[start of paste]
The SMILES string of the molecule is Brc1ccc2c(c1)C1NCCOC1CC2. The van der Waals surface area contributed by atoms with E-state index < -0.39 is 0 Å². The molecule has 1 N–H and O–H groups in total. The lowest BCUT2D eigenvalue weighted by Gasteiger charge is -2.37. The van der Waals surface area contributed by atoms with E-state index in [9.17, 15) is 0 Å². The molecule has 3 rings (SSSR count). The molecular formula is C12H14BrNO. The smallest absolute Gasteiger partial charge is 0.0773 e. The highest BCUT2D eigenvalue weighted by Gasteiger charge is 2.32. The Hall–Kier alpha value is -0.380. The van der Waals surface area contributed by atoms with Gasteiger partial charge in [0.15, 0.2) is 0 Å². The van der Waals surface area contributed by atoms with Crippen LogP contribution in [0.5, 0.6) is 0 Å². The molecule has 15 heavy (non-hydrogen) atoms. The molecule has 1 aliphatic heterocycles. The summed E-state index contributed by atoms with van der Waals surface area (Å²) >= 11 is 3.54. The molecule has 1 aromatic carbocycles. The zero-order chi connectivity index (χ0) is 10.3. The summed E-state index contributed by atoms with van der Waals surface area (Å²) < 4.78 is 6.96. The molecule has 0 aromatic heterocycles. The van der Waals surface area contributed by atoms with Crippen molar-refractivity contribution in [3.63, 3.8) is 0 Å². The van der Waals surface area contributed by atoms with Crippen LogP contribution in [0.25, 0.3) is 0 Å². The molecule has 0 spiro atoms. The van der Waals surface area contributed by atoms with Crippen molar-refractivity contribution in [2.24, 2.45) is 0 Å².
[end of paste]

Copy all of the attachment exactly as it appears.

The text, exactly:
The SMILES string of the molecule is Brc1ccc2c(c1)C1NCCOC1CC2. The van der Waals surface area contributed by atoms with E-state index < -0.39 is 0 Å². The molecule has 1 N–H and O–H groups in total. The lowest BCUT2D eigenvalue weighted by Gasteiger charge is -2.37. The van der Waals surface area contributed by atoms with E-state index in [9.17, 15) is 0 Å². The molecule has 3 rings (SSSR count). The molecular formula is C12H14BrNO. The smallest absolute Gasteiger partial charge is 0.0773 e. The highest BCUT2D eigenvalue weighted by Gasteiger charge is 2.32. The Hall–Kier alpha value is -0.380. The van der Waals surface area contributed by atoms with Gasteiger partial charge in [0.15, 0.2) is 0 Å². The van der Waals surface area contributed by atoms with Crippen LogP contribution in [0.5, 0.6) is 0 Å². The molecule has 15 heavy (non-hydrogen) atoms. The molecule has 1 aliphatic heterocycles. The summed E-state index contributed by atoms with van der Waals surface area (Å²) >= 11 is 3.54. The molecule has 1 aromatic carbocycles. The zero-order chi connectivity index (χ0) is 10.3. The summed E-state index contributed by atoms with van der Waals surface area (Å²) < 4.78 is 6.96. The molecule has 0 aromatic heterocycles. The van der Waals surface area contributed by atoms with Crippen molar-refractivity contribution in [3.63, 3.8) is 0 Å². The van der Waals surface area contributed by atoms with Crippen LogP contribution in [0.25, 0.3) is 0 Å². The molecule has 0 spiro atoms. The van der Waals surface area contributed by atoms with Crippen molar-refractivity contribution in [2.24, 2.45) is 0 Å².